You see, just a few days from now, the Son of God will be dead. He will be laid in the grave, and we will be in mourning. Then comes Sunday morning, and we will participate with Mary Magdalene, and John, and Peter, and those who go to the tomb of their Lord and their Savior and find it empty. Then Christ Himself appears in their midst, and they see the wounds in His hands. They see the wounds in His feet. They see the riven side of the Savior as Christ Himself says, “peace be with you.” Then He breathes on them, and He says, “receive the Holy Spirit.”

Easter Sunday is coming. Resurrection Sunday is coming. Before we can get there, we have to go through the Cross. We have to go through the burial and the tomb.

So it is in our lives. If you trust in Christ, if you believe that He is the Risen Son of God and the only Way to heaven, then you have heaven to look forward to. But before you get there, you – no matter what your age; whether young, old, male female, rich, poor – you have your own cross to look forward to.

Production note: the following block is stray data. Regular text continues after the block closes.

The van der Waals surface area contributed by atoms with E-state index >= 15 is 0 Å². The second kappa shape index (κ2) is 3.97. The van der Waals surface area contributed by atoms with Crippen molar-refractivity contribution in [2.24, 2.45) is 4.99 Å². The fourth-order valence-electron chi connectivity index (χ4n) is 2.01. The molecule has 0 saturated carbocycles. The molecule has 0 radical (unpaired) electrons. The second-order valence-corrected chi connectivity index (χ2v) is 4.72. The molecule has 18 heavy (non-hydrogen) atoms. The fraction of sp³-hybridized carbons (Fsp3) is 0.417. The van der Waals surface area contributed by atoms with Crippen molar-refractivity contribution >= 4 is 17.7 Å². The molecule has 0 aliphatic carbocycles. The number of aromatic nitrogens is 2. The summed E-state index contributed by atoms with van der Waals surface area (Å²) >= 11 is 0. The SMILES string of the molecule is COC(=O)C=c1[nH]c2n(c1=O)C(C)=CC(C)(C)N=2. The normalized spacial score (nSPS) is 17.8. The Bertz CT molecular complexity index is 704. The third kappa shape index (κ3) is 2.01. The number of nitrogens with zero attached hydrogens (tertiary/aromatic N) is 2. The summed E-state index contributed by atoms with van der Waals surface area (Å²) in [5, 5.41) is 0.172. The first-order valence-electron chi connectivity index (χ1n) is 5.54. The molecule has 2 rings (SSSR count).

When He was hanging up there, they repeated that word that Satan himself spoke in the Garden of Eden: “if.” Actually, it was a question mark, not so much that word if but the question mark. Say something which God has said, and then put a question mark on the end of it. In the Garden of Eden, the serpent said, “hast god said. . .? Did God really say that if you eat the fruit you will surely die? You will not die.”

Just like the serpent did in the Garden of Eden, so he does with the people who stand at the foot of the Cross watching the suffering of the Son of God. While Mary’s heart is pierced through, as Simeon had prophesied, in compassion and love for her son, these other people see His suffering, and they mock Him. They bring back that satanic question mark. Have you ever noticed that a question mark kind of slithers and curves around like a serpent?